Ugly sweater season is rapidly approaching, at least here in the Northern Hemisphere. We’ve always been a bit baffled by the tradition of paying top dollar for a loud, obnoxious sweater that gets worn to exactly one social event a year. We don’t judge, of course, but that’s not to say we wouldn’t look a little more favorably on someone’s fashion choice if it were more like this AI-defeating adversarial ugly sweater.
The idea behind this research from the University of Maryland is not, of course, to inform fashion trends, nor is it to create a practical invisibility cloak. It’s really to probe machine learning systems for vulnerabilities by making small changes to the input while watching for changes in the output. In this case, the ML system was a YOLO-based vision system which has little trouble finding humans in an arbitrary image. The adversarial pattern was generated by using a large set of training images, some of which contain the objects of interest — in this case, humans. Each time a human is detected, a random pattern is rendered over the image, and the data is reassessed to see how much the pattern lowers the object’s score. The adversarial pattern eventually improves to the point where it mostly prevents humans from being recognized. Much more detail is available in the research paper (PDF) if you want to dig into the guts of this.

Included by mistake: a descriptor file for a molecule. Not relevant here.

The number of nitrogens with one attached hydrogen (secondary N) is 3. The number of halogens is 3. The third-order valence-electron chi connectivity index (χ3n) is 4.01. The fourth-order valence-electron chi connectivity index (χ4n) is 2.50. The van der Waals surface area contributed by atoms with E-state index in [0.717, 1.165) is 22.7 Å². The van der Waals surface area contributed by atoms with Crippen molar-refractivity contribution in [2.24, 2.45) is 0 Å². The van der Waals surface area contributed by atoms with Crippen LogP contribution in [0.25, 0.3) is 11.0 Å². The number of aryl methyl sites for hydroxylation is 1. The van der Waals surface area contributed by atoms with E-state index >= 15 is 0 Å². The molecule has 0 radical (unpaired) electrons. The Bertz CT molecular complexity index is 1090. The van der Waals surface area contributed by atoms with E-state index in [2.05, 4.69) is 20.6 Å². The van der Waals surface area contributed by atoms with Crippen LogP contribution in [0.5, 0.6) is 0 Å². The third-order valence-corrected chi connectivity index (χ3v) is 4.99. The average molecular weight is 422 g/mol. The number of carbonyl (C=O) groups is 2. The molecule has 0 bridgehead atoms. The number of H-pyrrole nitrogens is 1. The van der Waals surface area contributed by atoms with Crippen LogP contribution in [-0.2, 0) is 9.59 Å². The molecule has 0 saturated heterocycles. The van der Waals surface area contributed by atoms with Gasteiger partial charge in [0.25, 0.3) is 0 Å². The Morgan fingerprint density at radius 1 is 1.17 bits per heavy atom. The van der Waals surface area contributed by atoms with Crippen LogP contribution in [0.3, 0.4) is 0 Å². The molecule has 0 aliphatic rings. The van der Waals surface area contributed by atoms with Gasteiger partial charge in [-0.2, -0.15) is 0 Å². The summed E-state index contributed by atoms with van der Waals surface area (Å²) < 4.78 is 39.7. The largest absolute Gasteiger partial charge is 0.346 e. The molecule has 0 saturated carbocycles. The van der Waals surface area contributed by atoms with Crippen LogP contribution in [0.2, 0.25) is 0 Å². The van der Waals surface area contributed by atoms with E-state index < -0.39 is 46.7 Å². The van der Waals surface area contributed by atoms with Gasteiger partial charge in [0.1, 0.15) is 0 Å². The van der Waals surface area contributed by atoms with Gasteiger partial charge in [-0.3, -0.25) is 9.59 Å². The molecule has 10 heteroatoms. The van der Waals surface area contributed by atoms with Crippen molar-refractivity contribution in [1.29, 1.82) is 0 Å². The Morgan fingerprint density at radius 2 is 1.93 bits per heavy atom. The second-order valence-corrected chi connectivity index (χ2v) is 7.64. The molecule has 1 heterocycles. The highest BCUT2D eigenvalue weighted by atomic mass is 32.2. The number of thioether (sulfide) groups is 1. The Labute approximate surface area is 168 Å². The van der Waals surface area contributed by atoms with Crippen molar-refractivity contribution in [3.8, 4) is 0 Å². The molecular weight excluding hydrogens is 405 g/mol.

The pattern, which looks a little like a bad impressionist painting of people buying pumpkins at a market and bears some resemblance to one we’ve seen before in similar work, is said to work better from different viewing angles. It also makes a spiffy pullover, especially if you’d rather blend in at that Christmas party.
For all the retrocomputing fun and games we encounter in our community, there are a few classic microcomputers that rarely receive any attention. Usually this is because they didn’t sell well and not many have survived, or were simply underwhelming machines that haven’t gathered a huge following today. One that arguably falls within both camps is the Dragon 32, a machine best known in those pre-Raspberry Pi days for being the only home computer manufactured in Wales, and for being nearly compatible with the Tandy Color Computer due to both machines’ designs coming from the same Motorola data sheet. Repeat restorer of retrocomputers, [Drygol], has given a Dragon 32 the full restoration and upgrade treatment, offering us a rare chance to take a look at this computer.
The Dragon arrived with a pile of contemporary books and software, but no power supply. A significant modification was made to the internal PSU board then to allow it to work with an Amiga unit, and the black-on-green Dragon text came up on the TV screen. Recapping and a replacement for a faulty op-amp fixed poor video quality, then it was time for a 64K memory upgrade with some neatly done bodge-wiring. Finally there’s a repair to the very period-looking analogue joystick, and a home-made interface for the more common Atari/Amiga style sticks.